Delight 33: Invitations

I’m going to take a little time to brag. Contrary to popular belief, blogging is not dead. While for many in education, it’s not what it was 15 years ago, there are still a few of us who maintain a dedicated space to reflect and share. For me, this space is in its 18th year and after over 1200 posts, remains a place I can always go back to even if I don’t write as regularly as I used to. This series on delight, which I started 4 years ago is a great example of always being there. No pressure to write but is like a place always ready to welcome me whenever I return. Which kind of relates to the idea of an invitation.

It’s just nice to be asked. Whether it’s to go for dinner, coffee, a tee time, a work project or a speaking engagement, getting asked to do something or go somewhere brings me delight. I think particularly about invitations that are specific to me. They are an acknowledgement that someone needs me. Getting an email from someone asking me to speak reminds me I have something to offer and that my experience in education and ability to communicate has value. When a work colleague asks me to help them with a project, it reminds me I have specific skills that are valued. When my grandkids as if I can play with them reminds me that they enjoy spending time with me. When I get invited to play golf, it reminds me that I’m a good playing companion and someone enjoys my company. My first response to these requests is delight, a feeling of gratitude that someone is thinking of me and wants me to participate and engage with them. But beyond delight, I feel a sense of obligation to honour those invitations by being and bringing my best. I want the invitations to continue and repeat.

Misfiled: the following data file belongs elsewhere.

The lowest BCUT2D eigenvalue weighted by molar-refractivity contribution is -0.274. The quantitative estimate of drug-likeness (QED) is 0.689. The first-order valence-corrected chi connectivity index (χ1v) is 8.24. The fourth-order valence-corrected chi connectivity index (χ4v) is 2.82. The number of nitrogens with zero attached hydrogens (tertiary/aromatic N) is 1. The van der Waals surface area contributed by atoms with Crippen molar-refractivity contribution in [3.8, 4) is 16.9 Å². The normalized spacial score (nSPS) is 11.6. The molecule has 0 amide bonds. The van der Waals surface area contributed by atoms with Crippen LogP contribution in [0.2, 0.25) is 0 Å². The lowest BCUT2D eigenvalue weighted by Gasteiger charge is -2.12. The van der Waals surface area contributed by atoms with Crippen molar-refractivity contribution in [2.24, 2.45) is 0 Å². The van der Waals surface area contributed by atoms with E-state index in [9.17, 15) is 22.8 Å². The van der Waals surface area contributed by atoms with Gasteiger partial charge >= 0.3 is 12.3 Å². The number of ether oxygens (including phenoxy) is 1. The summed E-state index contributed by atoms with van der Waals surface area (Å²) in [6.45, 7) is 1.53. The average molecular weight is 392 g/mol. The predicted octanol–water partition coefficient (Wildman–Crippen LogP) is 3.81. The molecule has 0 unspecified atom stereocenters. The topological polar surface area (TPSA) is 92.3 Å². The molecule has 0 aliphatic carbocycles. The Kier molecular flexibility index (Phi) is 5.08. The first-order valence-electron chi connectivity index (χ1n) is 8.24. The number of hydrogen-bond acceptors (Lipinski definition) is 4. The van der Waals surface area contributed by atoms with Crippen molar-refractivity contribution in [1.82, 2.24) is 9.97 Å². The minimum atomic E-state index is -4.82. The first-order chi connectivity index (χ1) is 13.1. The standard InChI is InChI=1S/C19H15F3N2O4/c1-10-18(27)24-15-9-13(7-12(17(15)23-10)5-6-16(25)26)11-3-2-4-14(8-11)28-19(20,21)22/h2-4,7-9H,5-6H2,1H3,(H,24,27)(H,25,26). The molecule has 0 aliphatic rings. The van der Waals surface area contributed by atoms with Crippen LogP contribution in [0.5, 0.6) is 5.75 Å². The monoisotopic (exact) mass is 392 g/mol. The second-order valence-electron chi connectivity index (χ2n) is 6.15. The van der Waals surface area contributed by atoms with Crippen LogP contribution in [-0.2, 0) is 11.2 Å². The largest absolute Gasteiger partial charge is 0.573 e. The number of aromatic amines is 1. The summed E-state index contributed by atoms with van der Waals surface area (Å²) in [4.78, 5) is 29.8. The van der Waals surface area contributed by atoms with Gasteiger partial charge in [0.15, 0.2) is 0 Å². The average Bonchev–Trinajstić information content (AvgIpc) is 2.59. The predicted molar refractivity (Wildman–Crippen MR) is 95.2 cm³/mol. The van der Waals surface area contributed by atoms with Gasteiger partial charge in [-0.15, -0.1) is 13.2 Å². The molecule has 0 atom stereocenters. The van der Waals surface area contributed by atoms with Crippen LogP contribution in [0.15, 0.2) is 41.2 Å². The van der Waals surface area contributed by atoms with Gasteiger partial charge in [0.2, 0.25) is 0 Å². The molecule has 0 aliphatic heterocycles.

I think about teaching specifically and how much of teaching is about invitations. One of my favourite quotes is from Stephen Downes:

I think there is an important transfer of ownership in this quote that requires an invitation. Inviting kids to learn, to engage, is the art of teaching. Great teachers are continuously inviting students to learn. They don’t force them. Not all invitations are accepted, in fact in many cases the percentage might be quite low. Thinking about the delight I experience when I receive an invitation makes me wonder how we can create those kinds of invitations for students. How do we get kids to feel like they are important, and that we need them the participate? Maybe that’s impossible. But maybe we could be better at making kids feel like it matters to us.

Dan Meyer has been talking about inviting kids to learn his whole career. This video that Dan recently shared shows a teacher creating invitations for a less-than-engaged student to join. It’s hard to know if this student felt any delight with the invitation but it’s obvious while he’s not always accepted these invites, he does accept this one.

Invitations are wonderful to receive and probably more wonderful to hand out, especially when you didn’t expect the RSVP box to be checked “I accept”.